Of course, my dear friend Smitten Kitchen references The Bread Baker’s Apprentice, a book that I’d willingly accept as a gift. I don’t necessarily know why this worked, but it did. Interestingly, the recipe calls for mixing the yeast in directly with the flour and then adding water. My biggest problem with my bread failure was that it just wouldn’t rise, which is silly because I’ve heard that the problem with baking yeast based goods at high altitude is that it rises too much and too quickly. Alas, not for me which is why I probably ended up with that boulder in my oven. So, to insure rising, I heated my oven to 170 degrees and then turned it off. I covered my bowl o’ dough with a dish towel and let it rise for 90 minutes in the warm, draft-free oven. Holy smokes, the thing tripled in size. This was so much fun that I think I might just always bake homemade bread. Here’s the recipe:
Light Wheat Bread
*note: this is originally called for powdered milk. I did’t have it, thus I didn’t use it…
Makes one two-pound loaf
2 1/2 cups unbleached bread flour
1 1/2 cups whole-wheat flour
1 1/2 tablespoons granulated sugar or honey ( I used both 🙂 )
1 1/2 teaspoons salt
1 1/2 teaspoons instant yeast
2 tablespoons unsalted butter
1 1/4 cups water, at room temperature
1. Stir together the bread flour, whole-wheat flour, sugar, salt, and yeast in a 4-quart mixing bowl (or in the bowl of an electric mixer). Add the butter, honey, and water. Stir (or mix on low speed with the paddle attachment) until the ingredients form a ball. If there is still flour in the bottom of the bowl, dribble in additional water. The dough should feel soft and supple. It is better for it to be a little too soft that to be too stiff and tough.
2. Sprinkle bread flour on the counter, and transfer the dough to the counter, and begin kneading (or mix on medium speed with the dough hook *I used the dough hook because it is AWESOME). Add more flour if needed to make a firm, supple dough that is slightly tacky but not sticky. Kneading should take about 10 minutes (6 minutes by machine). Preheat oven to 170 degrees and then turn it off. Cover bowl with a dish towel and let sit in the oven.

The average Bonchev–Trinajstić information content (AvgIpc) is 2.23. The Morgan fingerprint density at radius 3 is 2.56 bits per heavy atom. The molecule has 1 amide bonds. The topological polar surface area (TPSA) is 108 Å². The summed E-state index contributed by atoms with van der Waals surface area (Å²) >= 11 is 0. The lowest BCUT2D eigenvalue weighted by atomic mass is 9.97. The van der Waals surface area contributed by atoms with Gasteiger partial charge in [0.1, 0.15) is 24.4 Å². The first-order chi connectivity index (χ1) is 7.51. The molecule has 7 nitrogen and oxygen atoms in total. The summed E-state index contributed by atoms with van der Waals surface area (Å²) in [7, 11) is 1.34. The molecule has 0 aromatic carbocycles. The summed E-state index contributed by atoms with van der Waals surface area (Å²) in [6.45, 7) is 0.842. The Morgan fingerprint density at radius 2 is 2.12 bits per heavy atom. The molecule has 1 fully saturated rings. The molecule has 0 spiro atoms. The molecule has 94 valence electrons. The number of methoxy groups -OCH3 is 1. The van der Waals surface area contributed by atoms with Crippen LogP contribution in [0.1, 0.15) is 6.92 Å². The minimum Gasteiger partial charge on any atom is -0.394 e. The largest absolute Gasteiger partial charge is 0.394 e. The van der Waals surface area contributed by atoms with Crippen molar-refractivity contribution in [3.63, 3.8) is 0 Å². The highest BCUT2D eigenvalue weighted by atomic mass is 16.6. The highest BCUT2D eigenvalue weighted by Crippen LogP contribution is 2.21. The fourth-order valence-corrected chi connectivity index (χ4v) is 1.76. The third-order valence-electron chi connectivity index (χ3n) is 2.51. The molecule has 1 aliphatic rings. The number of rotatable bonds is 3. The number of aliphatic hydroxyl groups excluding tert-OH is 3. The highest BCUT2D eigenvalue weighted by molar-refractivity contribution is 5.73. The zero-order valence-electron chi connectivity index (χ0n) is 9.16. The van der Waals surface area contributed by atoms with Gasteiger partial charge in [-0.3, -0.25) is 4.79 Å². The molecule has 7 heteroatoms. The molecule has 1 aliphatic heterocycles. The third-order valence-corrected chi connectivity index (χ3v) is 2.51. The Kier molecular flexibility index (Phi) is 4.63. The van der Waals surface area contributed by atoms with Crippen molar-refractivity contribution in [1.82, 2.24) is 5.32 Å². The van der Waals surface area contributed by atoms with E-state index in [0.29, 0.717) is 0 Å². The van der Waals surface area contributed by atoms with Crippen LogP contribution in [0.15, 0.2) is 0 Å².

3. Ferment in the oven for 1 1/2 to 2 hours, or until the dough doubles in size.
4. Remove the dough from the bowl and press it by hand into a rectangle about 3/4 inch thick, 6 inches wide, and 8 to 10 inches long. Form it into a loaf by working from the short side of the dough, rolling up the length of the dough one section at a time, pinching the crease with each rotation to strengthen the surface tension. It will spread wider as you roll it. Pinch the final seam closed with the back edge of your hand or with your thumbs. Place the loaf in a lightly oiled 8 1/2 by 4 1/2 inch bread pan; the ends of the loaf should touch the ends of the pan to ensure an even rise. Mist the top with spray oil and loosely cover with plastic wrap.
5. Proof at room temperature for approximately 60 to 90 minutes (as in, original recipe says 90 minutes.
6. Preheat the oven to 350 degrees F with the oven rack on the middle shelf.
7. Place the bread pan on a sheet pan and bake for 30 minutes. Rotate the pan 180 degrees for even baking and continue baking for 15 to 30 minutes, depending on the oven. If you want to use a meat thermometer to determine if your bread is done, it should register at about 190 degrees in the center.
8. Let cook for at least an hour before slicing.
I still think this bread was dense. It’s hard to make whole wheat bread that isn’t. Oh, but you say that bread you buy in the grocery store isn’t dense? Check the label. Bet you can’t pronounce half of what’s in it — gross! Nonetheless, it was a great bread with dinner, kinda like what you’d get at a restaurant with oil and vinegar…which was exactly how we ate it.
I made these to go with a pork roast, which I would have blogged about except for the fact that once I tasted these the pork became seemingly less delicious and uninteresting. In fact, I ate about 2 bites of pork and about 5 of these.